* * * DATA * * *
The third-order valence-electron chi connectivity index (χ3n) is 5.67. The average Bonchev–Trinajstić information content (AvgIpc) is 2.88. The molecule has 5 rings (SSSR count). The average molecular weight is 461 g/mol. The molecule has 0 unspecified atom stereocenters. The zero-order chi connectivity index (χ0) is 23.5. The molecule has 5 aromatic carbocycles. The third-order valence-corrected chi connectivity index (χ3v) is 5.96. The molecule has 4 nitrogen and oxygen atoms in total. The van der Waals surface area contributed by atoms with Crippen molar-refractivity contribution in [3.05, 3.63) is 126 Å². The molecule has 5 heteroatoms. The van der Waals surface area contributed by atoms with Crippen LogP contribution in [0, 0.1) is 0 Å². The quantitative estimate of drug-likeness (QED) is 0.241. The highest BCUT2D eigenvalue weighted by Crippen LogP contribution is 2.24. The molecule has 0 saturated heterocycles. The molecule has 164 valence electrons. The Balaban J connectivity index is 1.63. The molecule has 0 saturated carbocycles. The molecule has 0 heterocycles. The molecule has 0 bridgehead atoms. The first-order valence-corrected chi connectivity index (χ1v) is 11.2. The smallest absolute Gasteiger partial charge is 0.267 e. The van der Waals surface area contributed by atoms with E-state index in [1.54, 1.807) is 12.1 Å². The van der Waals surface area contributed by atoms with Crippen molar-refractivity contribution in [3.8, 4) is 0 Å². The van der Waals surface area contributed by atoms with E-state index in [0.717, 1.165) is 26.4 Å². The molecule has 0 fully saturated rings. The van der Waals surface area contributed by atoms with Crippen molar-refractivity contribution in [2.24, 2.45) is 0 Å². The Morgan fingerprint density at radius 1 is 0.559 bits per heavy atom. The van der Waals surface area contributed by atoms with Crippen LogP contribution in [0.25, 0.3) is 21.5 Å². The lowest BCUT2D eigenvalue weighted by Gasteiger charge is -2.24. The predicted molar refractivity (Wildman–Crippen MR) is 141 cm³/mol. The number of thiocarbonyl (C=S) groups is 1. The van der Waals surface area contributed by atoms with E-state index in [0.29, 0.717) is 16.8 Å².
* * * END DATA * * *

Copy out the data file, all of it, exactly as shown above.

The third-order valence-electron chi connectivity index (χ3n) is 5.67. The average Bonchev–Trinajstić information content (AvgIpc) is 2.88. The molecule has 5 rings (SSSR count). The average molecular weight is 461 g/mol. The molecule has 0 unspecified atom stereocenters. The zero-order chi connectivity index (χ0) is 23.5. The molecule has 5 aromatic carbocycles. The third-order valence-corrected chi connectivity index (χ3v) is 5.96. The molecule has 4 nitrogen and oxygen atoms in total. The van der Waals surface area contributed by atoms with Crippen molar-refractivity contribution in [3.05, 3.63) is 126 Å². The molecule has 5 heteroatoms. The van der Waals surface area contributed by atoms with Crippen LogP contribution in [0, 0.1) is 0 Å². The quantitative estimate of drug-likeness (QED) is 0.241. The highest BCUT2D eigenvalue weighted by Crippen LogP contribution is 2.24. The molecule has 0 saturated heterocycles. The molecule has 164 valence electrons. The Balaban J connectivity index is 1.63. The molecule has 0 saturated carbocycles. The molecule has 0 heterocycles. The molecule has 0 bridgehead atoms. The first-order valence-corrected chi connectivity index (χ1v) is 11.2. The smallest absolute Gasteiger partial charge is 0.267 e. The van der Waals surface area contributed by atoms with E-state index in [1.54, 1.807) is 12.1 Å². The van der Waals surface area contributed by atoms with Crippen molar-refractivity contribution in [3.8, 4) is 0 Å². The van der Waals surface area contributed by atoms with E-state index in [0.717, 1.165) is 26.4 Å². The molecule has 0 fully saturated rings. The van der Waals surface area contributed by atoms with Crippen molar-refractivity contribution in [2.24, 2.45) is 0 Å². The Morgan fingerprint density at radius 1 is 0.559 bits per heavy atom. The van der Waals surface area contributed by atoms with Crippen LogP contribution in [0.25, 0.3) is 21.5 Å². The lowest BCUT2D eigenvalue weighted by Gasteiger charge is -2.24. The predicted molar refractivity (Wildman–Crippen MR) is 141 cm³/mol. The number of thiocarbonyl (C=S) groups is 1. The van der Waals surface area contributed by atoms with E-state index in [0.29, 0.717) is 16.8 Å².